A lawsuit by the Orleans Parish School Board (OPSB) seeking to rid the district's "in crisis" label in Orleans Parish Civil District Court is on hold until a defense appeal makes its way through the Fourth Circuit Court of Appeals.
The OPSB is suing the Louisiana Department of Education (LDE), the Louisiana State board of Elementary and Secondary Education (BESE), Louisiana Virtual Education Partners, Louisiana School Superintendent Paul Pastorek and Director of Charter Schools Erin Bendily in an effort to remove the OPSB's "academically in crisis" label and allow it to review charter school applications.
On Wednesday, Orleans Parish Judge Kern Reese ruled that New Orleans serves as proper jurisdiction and venue for this case. The state is arguing that the case should be tried in Baton Rouge and has appealed Reese's ruling.
The OPSB was given in crisis distinction by former superintendent Cecil Picard in 2004. After hurricane Katrina, all but 16 high-performing OPSB schools were transferred to the state-run Recovery School District (RSD). School districts that are labeled in crisis are also stripped of their authority to approver charter school applications.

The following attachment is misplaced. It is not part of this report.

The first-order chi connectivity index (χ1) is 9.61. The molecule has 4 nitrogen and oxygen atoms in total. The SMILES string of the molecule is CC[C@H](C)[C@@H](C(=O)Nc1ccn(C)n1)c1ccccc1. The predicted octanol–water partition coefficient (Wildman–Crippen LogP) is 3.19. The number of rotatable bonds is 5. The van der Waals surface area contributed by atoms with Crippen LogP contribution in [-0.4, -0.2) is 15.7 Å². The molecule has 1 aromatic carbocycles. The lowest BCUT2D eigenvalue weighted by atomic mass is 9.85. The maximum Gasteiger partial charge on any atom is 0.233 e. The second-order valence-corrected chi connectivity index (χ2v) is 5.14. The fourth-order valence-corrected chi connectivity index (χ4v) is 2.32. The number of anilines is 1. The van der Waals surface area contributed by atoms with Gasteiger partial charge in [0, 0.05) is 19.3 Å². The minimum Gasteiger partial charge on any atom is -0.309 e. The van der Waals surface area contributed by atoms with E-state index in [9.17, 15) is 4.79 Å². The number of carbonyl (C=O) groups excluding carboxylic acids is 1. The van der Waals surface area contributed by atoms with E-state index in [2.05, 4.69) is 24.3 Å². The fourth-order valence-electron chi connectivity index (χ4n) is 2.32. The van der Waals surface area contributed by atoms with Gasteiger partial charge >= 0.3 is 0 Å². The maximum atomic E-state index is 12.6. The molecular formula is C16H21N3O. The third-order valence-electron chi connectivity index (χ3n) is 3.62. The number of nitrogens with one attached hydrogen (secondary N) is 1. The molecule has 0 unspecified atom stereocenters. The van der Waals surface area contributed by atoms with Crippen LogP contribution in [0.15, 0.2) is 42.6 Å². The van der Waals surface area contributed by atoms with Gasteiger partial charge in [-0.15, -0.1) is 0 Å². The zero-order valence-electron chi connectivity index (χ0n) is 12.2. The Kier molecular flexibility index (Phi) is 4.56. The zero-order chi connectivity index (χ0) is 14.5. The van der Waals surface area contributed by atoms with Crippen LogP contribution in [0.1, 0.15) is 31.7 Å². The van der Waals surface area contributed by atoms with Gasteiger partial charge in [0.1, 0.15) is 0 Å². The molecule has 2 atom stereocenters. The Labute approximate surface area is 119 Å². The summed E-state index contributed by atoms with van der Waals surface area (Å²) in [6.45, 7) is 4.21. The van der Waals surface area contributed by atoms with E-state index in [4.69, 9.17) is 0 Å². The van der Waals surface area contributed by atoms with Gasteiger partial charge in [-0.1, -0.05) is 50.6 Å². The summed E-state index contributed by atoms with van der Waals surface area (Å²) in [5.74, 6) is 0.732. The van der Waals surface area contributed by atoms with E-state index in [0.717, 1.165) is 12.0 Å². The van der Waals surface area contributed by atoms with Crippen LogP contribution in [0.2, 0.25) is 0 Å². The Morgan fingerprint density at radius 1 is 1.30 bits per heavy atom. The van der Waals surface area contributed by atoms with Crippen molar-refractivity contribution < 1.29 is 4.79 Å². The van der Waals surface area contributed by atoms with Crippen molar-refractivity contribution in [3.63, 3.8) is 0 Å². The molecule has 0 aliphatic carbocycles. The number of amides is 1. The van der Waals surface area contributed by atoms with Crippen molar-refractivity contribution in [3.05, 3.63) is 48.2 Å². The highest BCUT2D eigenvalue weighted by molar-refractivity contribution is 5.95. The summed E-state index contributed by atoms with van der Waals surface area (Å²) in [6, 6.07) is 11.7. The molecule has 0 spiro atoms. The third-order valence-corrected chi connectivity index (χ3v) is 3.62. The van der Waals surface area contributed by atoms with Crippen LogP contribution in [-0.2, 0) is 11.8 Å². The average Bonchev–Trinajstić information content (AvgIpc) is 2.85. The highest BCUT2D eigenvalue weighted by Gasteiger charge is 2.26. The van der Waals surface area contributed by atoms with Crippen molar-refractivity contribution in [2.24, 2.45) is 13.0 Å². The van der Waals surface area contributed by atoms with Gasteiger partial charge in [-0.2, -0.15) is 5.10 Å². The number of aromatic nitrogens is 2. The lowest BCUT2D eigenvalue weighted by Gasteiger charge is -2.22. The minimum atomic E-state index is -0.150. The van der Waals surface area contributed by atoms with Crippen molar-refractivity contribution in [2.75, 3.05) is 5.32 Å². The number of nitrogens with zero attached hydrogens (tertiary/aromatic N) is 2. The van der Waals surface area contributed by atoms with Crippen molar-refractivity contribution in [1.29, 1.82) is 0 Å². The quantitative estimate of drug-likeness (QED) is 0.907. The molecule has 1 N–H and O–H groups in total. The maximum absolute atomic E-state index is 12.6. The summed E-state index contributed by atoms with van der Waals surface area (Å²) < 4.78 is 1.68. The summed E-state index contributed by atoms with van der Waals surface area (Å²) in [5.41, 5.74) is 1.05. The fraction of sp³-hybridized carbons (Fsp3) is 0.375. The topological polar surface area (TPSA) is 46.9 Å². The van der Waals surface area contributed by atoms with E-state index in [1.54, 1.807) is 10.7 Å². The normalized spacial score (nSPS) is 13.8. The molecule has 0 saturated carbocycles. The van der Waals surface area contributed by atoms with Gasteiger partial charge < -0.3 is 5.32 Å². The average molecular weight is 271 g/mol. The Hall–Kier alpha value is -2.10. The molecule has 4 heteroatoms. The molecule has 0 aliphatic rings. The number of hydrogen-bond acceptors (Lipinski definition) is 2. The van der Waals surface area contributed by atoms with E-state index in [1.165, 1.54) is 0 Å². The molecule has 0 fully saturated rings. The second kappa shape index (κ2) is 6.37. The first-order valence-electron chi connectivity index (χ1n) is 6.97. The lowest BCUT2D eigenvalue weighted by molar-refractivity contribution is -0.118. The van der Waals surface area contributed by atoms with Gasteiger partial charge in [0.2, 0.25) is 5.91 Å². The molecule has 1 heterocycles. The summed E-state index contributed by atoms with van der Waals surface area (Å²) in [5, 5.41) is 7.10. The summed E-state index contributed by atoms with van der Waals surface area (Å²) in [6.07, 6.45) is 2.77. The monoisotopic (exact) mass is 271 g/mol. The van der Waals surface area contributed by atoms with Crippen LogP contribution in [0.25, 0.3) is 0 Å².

New Orleans attorneys Brent Barriere and Harry Rosenberg are representing the OPSB. Baton Rouge attorney Robert Fruge and Metairie attorney Daniel Abel are representing the state entities.
On Thursday, BESE announced that it has approved a plan by Pastorek to begin moving schools that meet certain academic standards back under the supervision of the OPSB. The plan allows school to choose whether to stay under RSD jurisdiction or move back to the OPSB, but the plan also allows for the establishment of a new school district in place of the OPSB.
Since the RSD took over the majority of the OPSB's schools, the OPSB has become the third-best ranked school district in Louisiana.
Orleans Parish Case 2010-11454